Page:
In the gentlemanly interest of giving credit where credit is due, I'd like to mention that the article reprinted above is by Brett and Kate McKay. (Do check out the original on their site, to appreciate the inline illustrations.)

Cheers to the McKays for an interesting discussion, and a tip of the hat to str8razor for bringing it to my attention.

The link was provided to their website at the top of the page
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Dutch

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PostSubject: Re: Being a Gentleman in the Age of the Internet   Fri Jul 15, 2011 10:15 am

Excellent post! I have often considered that when you read the statistics on psychiatric drugs prescribed by doctors in the U.S., it's no wonder that some people are extracting "therapy" online. I think there is a possibility that their anger is coming from somewhere other than the forum posts they are responding to.
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Airborne



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PostSubject: Re: Being a Gentleman in the Age of the Internet   Fri Jul 15, 2011 2:30 pm

Excellent. Very nice.

Thank you.
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Irene Adler
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PostSubject: Re: Being a Gentleman in the Age of the Internet   Fri Jul 15, 2011 3:29 pm

As a gentleman, I often hold my tongue - especially online.

But considering that I am a woman, I have this habit of talking too much...

Cool
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str8razor

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PostSubject: Re: Being a Gentleman in the Age of the Internet   Fri Jul 15, 2011 3:54 pm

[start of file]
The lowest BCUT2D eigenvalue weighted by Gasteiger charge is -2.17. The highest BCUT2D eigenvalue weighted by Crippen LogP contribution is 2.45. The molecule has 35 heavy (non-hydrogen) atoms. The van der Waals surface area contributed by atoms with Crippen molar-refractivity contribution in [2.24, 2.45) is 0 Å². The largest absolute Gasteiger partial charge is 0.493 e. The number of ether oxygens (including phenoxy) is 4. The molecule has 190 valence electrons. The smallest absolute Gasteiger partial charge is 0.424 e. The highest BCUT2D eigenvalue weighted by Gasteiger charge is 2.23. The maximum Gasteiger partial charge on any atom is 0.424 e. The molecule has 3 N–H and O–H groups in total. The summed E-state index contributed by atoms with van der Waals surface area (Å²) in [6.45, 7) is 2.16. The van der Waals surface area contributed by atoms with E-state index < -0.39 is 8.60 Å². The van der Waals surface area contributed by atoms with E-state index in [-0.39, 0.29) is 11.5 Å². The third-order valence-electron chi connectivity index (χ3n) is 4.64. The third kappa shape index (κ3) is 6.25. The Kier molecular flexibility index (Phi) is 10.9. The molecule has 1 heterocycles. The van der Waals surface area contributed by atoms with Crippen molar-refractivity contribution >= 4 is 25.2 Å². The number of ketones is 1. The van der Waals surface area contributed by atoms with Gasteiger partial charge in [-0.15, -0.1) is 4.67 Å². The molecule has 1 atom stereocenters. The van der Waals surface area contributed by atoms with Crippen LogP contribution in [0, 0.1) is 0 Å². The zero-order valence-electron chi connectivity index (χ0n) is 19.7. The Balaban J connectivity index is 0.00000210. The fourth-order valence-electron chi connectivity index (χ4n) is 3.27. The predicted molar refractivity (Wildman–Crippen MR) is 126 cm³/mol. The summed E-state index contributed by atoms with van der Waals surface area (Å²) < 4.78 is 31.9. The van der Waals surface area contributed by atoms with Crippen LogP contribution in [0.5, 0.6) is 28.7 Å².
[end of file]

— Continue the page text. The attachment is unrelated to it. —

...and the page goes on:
Irene Adler wrote:
As a gentleman, I often hold my tongue - especially online.

But considering that I am a woman, I have this habit of talking too much...

Cool

lol! lol! lol! lol! lol! lol! lol! lol! lol! lol! lol! lol! lol! lol! lol! lol! lol! lol! lol! lol! lol! lol! lol! lol! lol! lol! lol! lol! lol! lol! lol! lol! lol! lol! lol! lol! lol! lol! lol! lol! lol! lol! lol! lol! lol! lol! lol! lol! lol! lol! lol! lol! lol! lol! lol! lol! lol! lol! lol! lol! lol! lol! lol! lol! lol! lol! lol! lol! lol! lol!
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CyrilLucar

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PostSubject: Re: Being a Gentleman in the Age of the Internet   Fri Jul 15, 2011 8:54 pm

Vivat!

I would hope that a community of pipesmokers would be gentlemanly (and gentlewomanly) in our discourse and manner, with a little gentle snark thrown in, of course.
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MartinH

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PostSubject: Re: Being a Gentleman in the Age of the Internet   Fri Jul 15, 2011 9:03 pm

Excellent article. On this topic, I am constantly amazed at how angry people are on the roads. I live in the south, Charlotte, NC to be exact, and people's anger on the road is palpable. In person, while shopping in stores, the rudeness of the average individual is impossible to overstate.

I feel that not only has there been very little decorum online since the inception of the earliest bulletin boards, but society in it's totality has lost its civility. To be honest, this pipe smoking community is the only place online that I've experienced where civility is the rule, not the exception.